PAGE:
WTI Fluctuates Near One-Week High as Stockpiles Seen Shrinking
West Texas Intermediate swung between gains and losses near the highest price in a week before data that may show U.S. crude stockpiles shrank. OPEC will probably keep its output quota unchanged this week.
Futures were little changed in New York after snapping a four-day drop yesterday as U.S. consumer confidence rose to the highest in five years. An Energy Information Administration report tomorrow may show crude supplies slid for a third week, the longest run of declines this year, according to a Bloomberg News survey. The Organization of Petroleum Exporting Countries will maintain its production quota at 30 million barrels a day on May 31 in Vienna, said two OPEC delegates who asked not to be identified because the decision isn’t yet final.
“We’ll see what the inventory reports look like during the week and that will tell us just how the U.S. consumer is really traveling,” said David Lennox, a resource analyst at Fat Prophets in Sydney. “The market is also likely to focus on the upcoming OPEC meeting and the early noise coming from there is that there will be no change.”
WTI for July delivery was at $94.63 a barrel, down 38 cents, in electronic trading on the New York Mercantile Exchange at 2:57 p.m. Singapore time. The volume of all futures traded was 32 percent below the 100-day average. The contract climbed 86 cents to $95.01 yesterday. Prices are up 1.2 percent this month after a 3.9 percent loss in April.
Brent for July settlement was down 24 cents at $103.99 a barrel on the London-based ICE Futures Europe exchange. The European benchmark grade was at a premium of $9.36 to WTI futures. The spread was $9.22 yesterday, the widest based on closing prices since May 15.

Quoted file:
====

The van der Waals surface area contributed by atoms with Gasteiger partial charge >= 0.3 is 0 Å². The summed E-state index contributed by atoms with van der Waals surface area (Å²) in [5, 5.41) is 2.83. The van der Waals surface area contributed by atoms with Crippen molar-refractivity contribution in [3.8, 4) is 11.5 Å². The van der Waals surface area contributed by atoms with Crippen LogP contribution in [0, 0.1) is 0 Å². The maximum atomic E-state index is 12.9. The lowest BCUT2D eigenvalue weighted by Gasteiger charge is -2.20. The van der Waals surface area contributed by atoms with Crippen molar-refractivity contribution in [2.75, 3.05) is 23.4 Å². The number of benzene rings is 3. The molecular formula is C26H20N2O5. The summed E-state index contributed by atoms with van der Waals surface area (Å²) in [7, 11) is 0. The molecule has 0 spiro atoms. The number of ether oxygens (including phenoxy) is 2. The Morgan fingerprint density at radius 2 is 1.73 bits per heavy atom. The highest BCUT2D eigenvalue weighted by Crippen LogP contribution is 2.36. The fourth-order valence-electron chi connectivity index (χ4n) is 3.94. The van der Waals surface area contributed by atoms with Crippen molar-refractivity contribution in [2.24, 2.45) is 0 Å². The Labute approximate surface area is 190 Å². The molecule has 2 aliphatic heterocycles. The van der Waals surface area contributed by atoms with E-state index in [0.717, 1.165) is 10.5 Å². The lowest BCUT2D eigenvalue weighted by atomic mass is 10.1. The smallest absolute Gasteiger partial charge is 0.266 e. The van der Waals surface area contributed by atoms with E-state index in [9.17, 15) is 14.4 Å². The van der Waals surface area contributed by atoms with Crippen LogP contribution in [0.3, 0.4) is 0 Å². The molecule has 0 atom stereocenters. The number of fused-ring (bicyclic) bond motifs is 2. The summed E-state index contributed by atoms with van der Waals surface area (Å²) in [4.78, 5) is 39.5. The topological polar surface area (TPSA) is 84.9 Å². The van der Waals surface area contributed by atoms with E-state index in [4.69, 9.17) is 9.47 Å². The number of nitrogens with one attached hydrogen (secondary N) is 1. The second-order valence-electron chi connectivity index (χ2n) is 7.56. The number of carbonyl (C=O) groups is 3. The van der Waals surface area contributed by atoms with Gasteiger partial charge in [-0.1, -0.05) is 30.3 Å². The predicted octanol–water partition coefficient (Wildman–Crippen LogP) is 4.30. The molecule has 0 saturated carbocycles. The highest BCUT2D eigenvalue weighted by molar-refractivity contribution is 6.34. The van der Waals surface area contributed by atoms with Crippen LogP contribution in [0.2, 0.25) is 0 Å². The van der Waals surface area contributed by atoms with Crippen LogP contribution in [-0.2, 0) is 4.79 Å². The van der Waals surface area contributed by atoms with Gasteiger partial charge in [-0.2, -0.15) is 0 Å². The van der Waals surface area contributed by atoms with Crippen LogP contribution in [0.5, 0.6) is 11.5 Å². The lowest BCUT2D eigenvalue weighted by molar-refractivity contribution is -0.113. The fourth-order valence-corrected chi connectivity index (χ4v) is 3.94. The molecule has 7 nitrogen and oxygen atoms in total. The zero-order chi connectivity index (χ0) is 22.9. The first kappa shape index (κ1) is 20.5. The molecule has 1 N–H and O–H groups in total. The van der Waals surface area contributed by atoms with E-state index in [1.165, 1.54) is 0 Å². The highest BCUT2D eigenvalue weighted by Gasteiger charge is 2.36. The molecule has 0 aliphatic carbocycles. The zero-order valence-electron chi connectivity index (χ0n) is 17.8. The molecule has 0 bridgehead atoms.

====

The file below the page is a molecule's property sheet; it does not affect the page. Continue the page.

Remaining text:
“Oil is likely to stay quite steady,” said Victor Shum, the vice-president at IHS Energy Insight, a consultant in Singapore. “If U.S. inventories turn out to be falling, then that should help support pricing.”
U.S. crude stockpiles probably fell 750,000 barrels last week as refineries bolstered output of gasoline before Memorial Day, the May 27 holiday that marked the start of the peak-demand summer months, according to the median estimate of eight analysts surveyed by Bloomberg.
Gasoline supplies are forecast to have dropped 650,000 barrels last week, the survey shows. Distillate inventories, including heating oil and diesel, probably increased 150,000 barrels. The EIA, the Energy Department’s statistical arm, is scheduled to release its report tomorrow, a day later than usual because of the Memorial Day holiday.
‘Demand is Great’
The American Petroleum Institute in Washington will publish separate inventory data today. The industry group collects information on a voluntary basis from operators of refineries, bulk terminals and pipelines. The government requires that reports be filed with the EIA for its survey.
Saudi Arabia, the world’s largest crude exporter, is content with current conditions in the oil market, according to Ali al-Naimi, the kingdom’s petroleum minister. “Demand is great,” he said yesterday in Vienna.
Brent’s rebound in London is stalling as futures approach technical resistance along the 50-day moving average, according to data compiled by Bloomberg. This indicator, at around $104.22 a barrel today, is close to where prices halted advances last week. Sell orders tend to be clustered near chart-resistance levels.
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